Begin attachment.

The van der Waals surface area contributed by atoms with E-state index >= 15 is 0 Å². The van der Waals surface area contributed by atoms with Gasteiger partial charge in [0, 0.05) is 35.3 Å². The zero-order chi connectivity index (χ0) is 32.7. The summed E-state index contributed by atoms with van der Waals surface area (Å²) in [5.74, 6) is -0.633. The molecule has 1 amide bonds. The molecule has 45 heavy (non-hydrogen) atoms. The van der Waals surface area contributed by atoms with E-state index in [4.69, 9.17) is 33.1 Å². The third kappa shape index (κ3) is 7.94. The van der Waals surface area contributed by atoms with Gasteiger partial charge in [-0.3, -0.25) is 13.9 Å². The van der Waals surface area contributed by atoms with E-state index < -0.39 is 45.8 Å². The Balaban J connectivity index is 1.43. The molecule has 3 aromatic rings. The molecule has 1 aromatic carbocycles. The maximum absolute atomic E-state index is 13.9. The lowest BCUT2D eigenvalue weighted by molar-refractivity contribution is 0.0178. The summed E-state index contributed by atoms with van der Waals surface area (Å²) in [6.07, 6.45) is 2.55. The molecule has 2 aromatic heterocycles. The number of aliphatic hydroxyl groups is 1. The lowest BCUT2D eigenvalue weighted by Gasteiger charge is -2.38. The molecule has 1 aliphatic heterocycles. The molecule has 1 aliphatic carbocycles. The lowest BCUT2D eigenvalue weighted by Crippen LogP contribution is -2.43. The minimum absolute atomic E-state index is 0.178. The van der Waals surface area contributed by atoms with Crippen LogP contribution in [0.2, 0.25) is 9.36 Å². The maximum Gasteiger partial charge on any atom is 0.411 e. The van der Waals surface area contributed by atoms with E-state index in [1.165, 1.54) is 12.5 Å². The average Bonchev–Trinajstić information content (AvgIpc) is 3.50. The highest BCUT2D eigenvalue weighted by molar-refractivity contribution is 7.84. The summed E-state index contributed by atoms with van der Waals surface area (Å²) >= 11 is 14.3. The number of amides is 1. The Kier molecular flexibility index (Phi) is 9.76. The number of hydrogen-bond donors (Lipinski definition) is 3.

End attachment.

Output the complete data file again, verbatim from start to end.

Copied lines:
The van der Waals surface area contributed by atoms with E-state index >= 15 is 0 Å². The van der Waals surface area contributed by atoms with Gasteiger partial charge in [0, 0.05) is 35.3 Å². The zero-order chi connectivity index (χ0) is 32.7. The summed E-state index contributed by atoms with van der Waals surface area (Å²) in [5.74, 6) is -0.633. The molecule has 1 amide bonds. The molecule has 45 heavy (non-hydrogen) atoms. The van der Waals surface area contributed by atoms with E-state index in [4.69, 9.17) is 33.1 Å². The third kappa shape index (κ3) is 7.94. The van der Waals surface area contributed by atoms with Gasteiger partial charge in [-0.3, -0.25) is 13.9 Å². The van der Waals surface area contributed by atoms with E-state index < -0.39 is 45.8 Å². The Balaban J connectivity index is 1.43. The molecule has 3 aromatic rings. The molecule has 1 aromatic carbocycles. The maximum absolute atomic E-state index is 13.9. The lowest BCUT2D eigenvalue weighted by molar-refractivity contribution is 0.0178. The summed E-state index contributed by atoms with van der Waals surface area (Å²) in [6.07, 6.45) is 2.55. The molecule has 2 aromatic heterocycles. The number of aliphatic hydroxyl groups is 1. The lowest BCUT2D eigenvalue weighted by Gasteiger charge is -2.38. The molecule has 1 aliphatic heterocycles. The molecule has 1 aliphatic carbocycles. The lowest BCUT2D eigenvalue weighted by Crippen LogP contribution is -2.43. The minimum absolute atomic E-state index is 0.178. The van der Waals surface area contributed by atoms with Crippen LogP contribution in [0.2, 0.25) is 9.36 Å². The maximum Gasteiger partial charge on any atom is 0.411 e. The van der Waals surface area contributed by atoms with E-state index in [1.165, 1.54) is 12.5 Å². The average Bonchev–Trinajstić information content (AvgIpc) is 3.50. The highest BCUT2D eigenvalue weighted by molar-refractivity contribution is 7.84. The summed E-state index contributed by atoms with van der Waals surface area (Å²) >= 11 is 14.3. The number of amides is 1. The Kier molecular flexibility index (Phi) is 9.76. The number of hydrogen-bond donors (Lipinski definition) is 3.